Many of you know I am fascinated by the spiritual leadership of Pope Francis. He embodies the fresh wind of the Holy Spirit.
Lessons Learned from Pope Francis
“I ask you to pray for me. Don’t forget!” Pope Francis says repeatedly. It is disarming. Luis Palau, a friend of his, notes in a Christianity Today article that he was always asking people for prayer. In a visit to prisoners in Philadelphia: “I come to you as pastor, but mostly as brother. No one is perfect and without need of forgiveness.”
He refrained from using the perks of his office in Argentina; instead he cooked his own meals and took the bus to work. When he was elected Pope, he went to the hotel to pay for his hotel room. On the way to Rome for the election of the pope, he flew economy class and carried his own luggage. When the Pope arrived in the United States, he chose to ride in a small Fiat over a luxurious limo. He refused to live in the usual Papal Palace. Instead he lives with other priests at St. Martha house. And, he eats in the cafeteria rather than in the private dining room.
What might it say that I don’t ask more regularly for prayer from the people God has called me to serve? In what ways might I have crossed the line into feeling entitled?
2. A Priority Commitment for the Poor
He was once known in Argentina as a bishop of the slums. He is a pope who has installed showers at the Vatican for the homeless. After Pope Francis addressed Congress, he was invited to dine with them, but chose to eat with Washington D.C.’s homeless population instead.
As one Catholic scholar notes: “He’s more comfortable with the poor and the vulnerable than the rich and powerful. To go from some of the most powerful to the least reflects his view of the world and the church and economics.”
I am challenged. What percentage of my time now is actually involved with the poor and marginalized?
3. Willingness to Go Outside the “Religious Box” for the Sake of Love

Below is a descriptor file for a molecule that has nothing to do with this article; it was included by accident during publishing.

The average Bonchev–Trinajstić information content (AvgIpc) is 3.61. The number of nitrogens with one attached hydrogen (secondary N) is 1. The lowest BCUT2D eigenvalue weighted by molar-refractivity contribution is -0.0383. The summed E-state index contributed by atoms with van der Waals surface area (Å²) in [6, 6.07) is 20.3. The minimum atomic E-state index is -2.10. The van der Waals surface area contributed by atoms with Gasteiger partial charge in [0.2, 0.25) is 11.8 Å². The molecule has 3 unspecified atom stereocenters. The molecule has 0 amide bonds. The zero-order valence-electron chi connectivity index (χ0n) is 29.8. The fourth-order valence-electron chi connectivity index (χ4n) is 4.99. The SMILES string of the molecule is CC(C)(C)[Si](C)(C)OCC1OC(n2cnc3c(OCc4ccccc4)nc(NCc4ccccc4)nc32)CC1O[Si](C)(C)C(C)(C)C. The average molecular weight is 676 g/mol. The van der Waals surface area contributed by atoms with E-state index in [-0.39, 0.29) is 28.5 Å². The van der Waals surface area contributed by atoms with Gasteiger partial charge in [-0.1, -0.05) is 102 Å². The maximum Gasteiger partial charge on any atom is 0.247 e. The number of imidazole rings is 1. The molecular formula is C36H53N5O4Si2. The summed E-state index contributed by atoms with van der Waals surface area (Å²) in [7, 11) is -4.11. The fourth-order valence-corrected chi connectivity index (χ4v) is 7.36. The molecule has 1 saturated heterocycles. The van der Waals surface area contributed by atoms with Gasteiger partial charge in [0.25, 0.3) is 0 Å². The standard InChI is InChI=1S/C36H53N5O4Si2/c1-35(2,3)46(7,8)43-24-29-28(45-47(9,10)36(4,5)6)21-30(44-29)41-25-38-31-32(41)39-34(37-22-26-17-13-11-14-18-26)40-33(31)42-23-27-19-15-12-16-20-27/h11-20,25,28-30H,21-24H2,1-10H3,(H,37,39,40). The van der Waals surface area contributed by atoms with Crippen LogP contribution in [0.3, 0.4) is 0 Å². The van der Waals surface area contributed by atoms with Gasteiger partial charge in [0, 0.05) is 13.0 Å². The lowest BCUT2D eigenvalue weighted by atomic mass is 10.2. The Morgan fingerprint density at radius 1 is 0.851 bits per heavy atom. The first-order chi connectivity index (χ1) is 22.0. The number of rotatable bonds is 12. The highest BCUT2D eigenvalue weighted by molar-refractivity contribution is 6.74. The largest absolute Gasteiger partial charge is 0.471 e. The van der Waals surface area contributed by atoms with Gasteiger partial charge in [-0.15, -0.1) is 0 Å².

Pope Francis has offended conservatives and progressives. The Pope has refused to judge individuals that would otherwise have been shunned by the Church – whether it be the LGBT community or the Kentucky clerk, Kim Davis. He demonstrates love and respect to everyone – Christian or non-Christian, child or adult, sick or healthy, wealthy or poor.
He ensured the 9-11 Memorial service at Ground Zero was an interfaith service, sharing the stage with religious leaders from Buddhist, Protestant, Greek Orthodox, Hindu, Jewish, Muslim, and Sikh faiths. I was deeply moved watching that service. So many things he does catch us off guard because it is unfamiliar.
As one journalist noted: “The Pope has pulled off this remarkable feat of not changing the content of church policy, but changing the tone.”
My prayer is: “Lord, help me to be like Jesus, unafraid to go outside of the “religious box” of my role as a pastor for the sake of love. At the same time, grant me the grace to listen and serve those with whom I differ.”
Pope Francis is the leader of nearly 1.1 billion Catholics, yet he has made an artful, thoughtful connection to be accessible. He makes cold-calls to people around the world. He called Michele Ferri, the 14-year-old brother of a gas station operator killed in an armed robbery. He called an Italian woman who asked him in a letter to help her solve the mystery of her daughter’s murder. The Pope dialed (he does the calling, not an aide) a convent of cloistered Carmelite nuns in Spain to wish them a Happy New Year.
When they didn’t pick up, he left a message, jokingly asking, “What are the nuns doing that they can’t answer?” He later called back, and this time the nuns were gathered around the phone to talk with Francis on speakerphone.
5. Openness to Learn from the Larger Body of Christ
As Archbishop of Buenos Aires, Francis often prayed with Pentecostal pastors and routinely sat down with them in dialogue. He has met with Joel Osteen, Gayle D. Beebe, (president of evangelical Westmont College), John and Carol Arnott. Evangelist Luis Palau considers Pope Francis a personal friend. He has invited Rick Warren to speak at the Vatican and the Catholic World Meeting of Families in Philadelphia. He regularly reaches out to Orthodox priests and leaders.
Dallas Willard often said the most significant Kingdom activity in our midst is when two neighboring churches work together and see themselves as partners rather than competitors. I am convicted by the lack of ecumenism on my part.
What have you learned from Pope Francis?
Please let me know your thoughts….